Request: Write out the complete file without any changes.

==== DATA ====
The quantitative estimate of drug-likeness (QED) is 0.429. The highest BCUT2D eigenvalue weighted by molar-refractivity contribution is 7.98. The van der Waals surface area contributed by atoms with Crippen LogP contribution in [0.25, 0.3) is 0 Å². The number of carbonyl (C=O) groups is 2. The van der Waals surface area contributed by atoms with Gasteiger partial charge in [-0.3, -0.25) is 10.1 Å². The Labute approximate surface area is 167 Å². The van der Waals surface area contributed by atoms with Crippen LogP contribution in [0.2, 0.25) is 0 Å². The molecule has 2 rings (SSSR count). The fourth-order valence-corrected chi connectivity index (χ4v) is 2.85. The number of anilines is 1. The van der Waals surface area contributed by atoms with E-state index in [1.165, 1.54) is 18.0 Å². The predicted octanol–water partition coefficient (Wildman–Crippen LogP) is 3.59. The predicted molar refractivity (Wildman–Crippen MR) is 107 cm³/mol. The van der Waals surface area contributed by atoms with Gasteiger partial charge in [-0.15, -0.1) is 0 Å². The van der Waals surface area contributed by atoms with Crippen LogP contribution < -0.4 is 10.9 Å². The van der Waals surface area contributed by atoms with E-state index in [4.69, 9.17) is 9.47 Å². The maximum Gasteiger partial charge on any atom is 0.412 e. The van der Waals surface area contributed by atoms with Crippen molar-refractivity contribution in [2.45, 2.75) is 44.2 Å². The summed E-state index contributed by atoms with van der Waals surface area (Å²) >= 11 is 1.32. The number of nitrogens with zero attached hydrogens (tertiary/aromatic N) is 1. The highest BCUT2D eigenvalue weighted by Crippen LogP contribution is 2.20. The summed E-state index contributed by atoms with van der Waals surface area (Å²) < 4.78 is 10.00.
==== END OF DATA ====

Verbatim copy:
The quantitative estimate of drug-likeness (QED) is 0.429. The highest BCUT2D eigenvalue weighted by molar-refractivity contribution is 7.98. The van der Waals surface area contributed by atoms with Crippen LogP contribution in [0.25, 0.3) is 0 Å². The number of carbonyl (C=O) groups is 2. The van der Waals surface area contributed by atoms with Gasteiger partial charge in [-0.3, -0.25) is 10.1 Å². The Labute approximate surface area is 167 Å². The van der Waals surface area contributed by atoms with Crippen LogP contribution in [0.2, 0.25) is 0 Å². The molecule has 2 rings (SSSR count). The fourth-order valence-corrected chi connectivity index (χ4v) is 2.85. The number of anilines is 1. The van der Waals surface area contributed by atoms with E-state index in [1.165, 1.54) is 18.0 Å². The predicted octanol–water partition coefficient (Wildman–Crippen LogP) is 3.59. The predicted molar refractivity (Wildman–Crippen MR) is 107 cm³/mol. The van der Waals surface area contributed by atoms with Gasteiger partial charge in [-0.15, -0.1) is 0 Å². The van der Waals surface area contributed by atoms with Crippen LogP contribution < -0.4 is 10.9 Å². The van der Waals surface area contributed by atoms with E-state index in [4.69, 9.17) is 9.47 Å². The maximum Gasteiger partial charge on any atom is 0.412 e. The van der Waals surface area contributed by atoms with Crippen molar-refractivity contribution in [2.45, 2.75) is 44.2 Å². The summed E-state index contributed by atoms with van der Waals surface area (Å²) >= 11 is 1.32. The number of nitrogens with zero attached hydrogens (tertiary/aromatic N) is 1. The highest BCUT2D eigenvalue weighted by Crippen LogP contribution is 2.20. The summed E-state index contributed by atoms with van der Waals surface area (Å²) < 4.78 is 10.00.